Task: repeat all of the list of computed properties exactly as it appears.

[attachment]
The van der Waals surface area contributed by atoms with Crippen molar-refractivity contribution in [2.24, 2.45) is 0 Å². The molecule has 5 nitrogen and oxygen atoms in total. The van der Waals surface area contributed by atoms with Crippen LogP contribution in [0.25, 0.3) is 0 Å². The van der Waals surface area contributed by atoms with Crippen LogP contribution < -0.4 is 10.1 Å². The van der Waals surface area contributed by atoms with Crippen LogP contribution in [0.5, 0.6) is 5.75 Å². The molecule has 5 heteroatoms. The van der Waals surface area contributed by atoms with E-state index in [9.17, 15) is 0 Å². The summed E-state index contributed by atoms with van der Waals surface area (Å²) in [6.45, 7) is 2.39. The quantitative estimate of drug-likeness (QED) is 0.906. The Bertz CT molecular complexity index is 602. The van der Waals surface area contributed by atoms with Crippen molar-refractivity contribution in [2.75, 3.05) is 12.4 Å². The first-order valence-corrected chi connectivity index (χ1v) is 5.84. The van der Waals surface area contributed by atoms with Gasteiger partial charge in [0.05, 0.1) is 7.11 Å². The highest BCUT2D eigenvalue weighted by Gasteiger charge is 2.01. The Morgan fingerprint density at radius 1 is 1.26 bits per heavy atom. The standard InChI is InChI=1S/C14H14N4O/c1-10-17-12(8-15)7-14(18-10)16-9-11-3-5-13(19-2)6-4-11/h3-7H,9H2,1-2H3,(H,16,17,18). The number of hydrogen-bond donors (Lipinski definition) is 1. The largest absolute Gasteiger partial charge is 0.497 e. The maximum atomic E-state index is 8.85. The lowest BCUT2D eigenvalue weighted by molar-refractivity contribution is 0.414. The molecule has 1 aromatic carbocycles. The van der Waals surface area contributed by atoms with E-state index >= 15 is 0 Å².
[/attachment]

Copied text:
The van der Waals surface area contributed by atoms with Crippen molar-refractivity contribution in [2.24, 2.45) is 0 Å². The molecule has 5 nitrogen and oxygen atoms in total. The van der Waals surface area contributed by atoms with Crippen LogP contribution in [0.25, 0.3) is 0 Å². The van der Waals surface area contributed by atoms with Crippen LogP contribution < -0.4 is 10.1 Å². The van der Waals surface area contributed by atoms with Crippen LogP contribution in [0.5, 0.6) is 5.75 Å². The molecule has 5 heteroatoms. The van der Waals surface area contributed by atoms with E-state index in [9.17, 15) is 0 Å². The summed E-state index contributed by atoms with van der Waals surface area (Å²) in [6.45, 7) is 2.39. The quantitative estimate of drug-likeness (QED) is 0.906. The Bertz CT molecular complexity index is 602. The van der Waals surface area contributed by atoms with Crippen molar-refractivity contribution in [2.75, 3.05) is 12.4 Å². The first-order valence-corrected chi connectivity index (χ1v) is 5.84. The van der Waals surface area contributed by atoms with Gasteiger partial charge in [0.05, 0.1) is 7.11 Å². The highest BCUT2D eigenvalue weighted by Gasteiger charge is 2.01. The Morgan fingerprint density at radius 1 is 1.26 bits per heavy atom. The standard InChI is InChI=1S/C14H14N4O/c1-10-17-12(8-15)7-14(18-10)16-9-11-3-5-13(19-2)6-4-11/h3-7H,9H2,1-2H3,(H,16,17,18). The number of hydrogen-bond donors (Lipinski definition) is 1. The largest absolute Gasteiger partial charge is 0.497 e. The maximum atomic E-state index is 8.85. The lowest BCUT2D eigenvalue weighted by molar-refractivity contribution is 0.414. The molecule has 1 aromatic carbocycles. The van der Waals surface area contributed by atoms with E-state index >= 15 is 0 Å².